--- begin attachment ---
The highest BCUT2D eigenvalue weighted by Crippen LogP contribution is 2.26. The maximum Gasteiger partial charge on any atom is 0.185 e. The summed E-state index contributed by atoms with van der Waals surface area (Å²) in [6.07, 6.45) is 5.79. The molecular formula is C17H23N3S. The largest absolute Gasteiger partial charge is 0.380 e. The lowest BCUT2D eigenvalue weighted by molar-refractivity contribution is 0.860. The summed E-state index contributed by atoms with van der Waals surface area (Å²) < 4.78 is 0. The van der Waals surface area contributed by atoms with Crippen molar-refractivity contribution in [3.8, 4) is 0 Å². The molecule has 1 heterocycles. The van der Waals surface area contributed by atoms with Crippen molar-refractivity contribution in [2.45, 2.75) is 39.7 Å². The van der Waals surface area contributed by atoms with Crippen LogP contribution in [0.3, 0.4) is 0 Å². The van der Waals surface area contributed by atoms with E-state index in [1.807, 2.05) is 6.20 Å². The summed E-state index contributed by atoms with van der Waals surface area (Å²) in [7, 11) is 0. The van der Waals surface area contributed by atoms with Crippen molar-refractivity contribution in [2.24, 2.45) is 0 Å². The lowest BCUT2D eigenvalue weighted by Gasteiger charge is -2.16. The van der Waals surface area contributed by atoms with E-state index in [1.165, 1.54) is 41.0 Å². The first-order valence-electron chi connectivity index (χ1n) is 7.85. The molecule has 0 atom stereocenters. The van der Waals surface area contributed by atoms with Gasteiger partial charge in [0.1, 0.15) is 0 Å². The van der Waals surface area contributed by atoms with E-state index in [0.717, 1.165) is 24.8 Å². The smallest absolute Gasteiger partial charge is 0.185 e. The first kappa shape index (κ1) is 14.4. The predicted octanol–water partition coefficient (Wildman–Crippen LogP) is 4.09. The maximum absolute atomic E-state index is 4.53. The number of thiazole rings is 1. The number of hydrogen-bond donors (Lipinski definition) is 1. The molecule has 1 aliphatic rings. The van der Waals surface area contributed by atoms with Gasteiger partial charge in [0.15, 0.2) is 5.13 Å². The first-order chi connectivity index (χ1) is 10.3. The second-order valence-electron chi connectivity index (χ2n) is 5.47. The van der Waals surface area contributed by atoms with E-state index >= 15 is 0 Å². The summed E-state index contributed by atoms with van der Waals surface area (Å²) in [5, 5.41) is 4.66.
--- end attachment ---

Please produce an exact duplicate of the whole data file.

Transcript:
The highest BCUT2D eigenvalue weighted by Crippen LogP contribution is 2.26. The maximum Gasteiger partial charge on any atom is 0.185 e. The summed E-state index contributed by atoms with van der Waals surface area (Å²) in [6.07, 6.45) is 5.79. The molecular formula is C17H23N3S. The largest absolute Gasteiger partial charge is 0.380 e. The lowest BCUT2D eigenvalue weighted by molar-refractivity contribution is 0.860. The summed E-state index contributed by atoms with van der Waals surface area (Å²) < 4.78 is 0. The van der Waals surface area contributed by atoms with Crippen molar-refractivity contribution in [3.8, 4) is 0 Å². The molecule has 1 heterocycles. The van der Waals surface area contributed by atoms with Crippen molar-refractivity contribution in [2.45, 2.75) is 39.7 Å². The van der Waals surface area contributed by atoms with Crippen LogP contribution in [0.3, 0.4) is 0 Å². The van der Waals surface area contributed by atoms with E-state index in [1.807, 2.05) is 6.20 Å². The summed E-state index contributed by atoms with van der Waals surface area (Å²) in [7, 11) is 0. The van der Waals surface area contributed by atoms with Crippen molar-refractivity contribution in [2.24, 2.45) is 0 Å². The lowest BCUT2D eigenvalue weighted by Gasteiger charge is -2.16. The van der Waals surface area contributed by atoms with E-state index in [1.165, 1.54) is 41.0 Å². The first-order valence-electron chi connectivity index (χ1n) is 7.85. The molecule has 0 atom stereocenters. The van der Waals surface area contributed by atoms with Gasteiger partial charge in [0.1, 0.15) is 0 Å². The van der Waals surface area contributed by atoms with E-state index in [0.717, 1.165) is 24.8 Å². The smallest absolute Gasteiger partial charge is 0.185 e. The first kappa shape index (κ1) is 14.4. The predicted octanol–water partition coefficient (Wildman–Crippen LogP) is 4.09. The maximum absolute atomic E-state index is 4.53. The number of thiazole rings is 1. The number of hydrogen-bond donors (Lipinski definition) is 1. The molecule has 1 aliphatic rings. The van der Waals surface area contributed by atoms with Gasteiger partial charge in [0.15, 0.2) is 5.13 Å². The first-order chi connectivity index (χ1) is 10.3. The second-order valence-electron chi connectivity index (χ2n) is 5.47. The van der Waals surface area contributed by atoms with E-state index >= 15 is 0 Å². The summed E-state index contributed by atoms with van der Waals surface area (Å²) in [5, 5.41) is 4.66.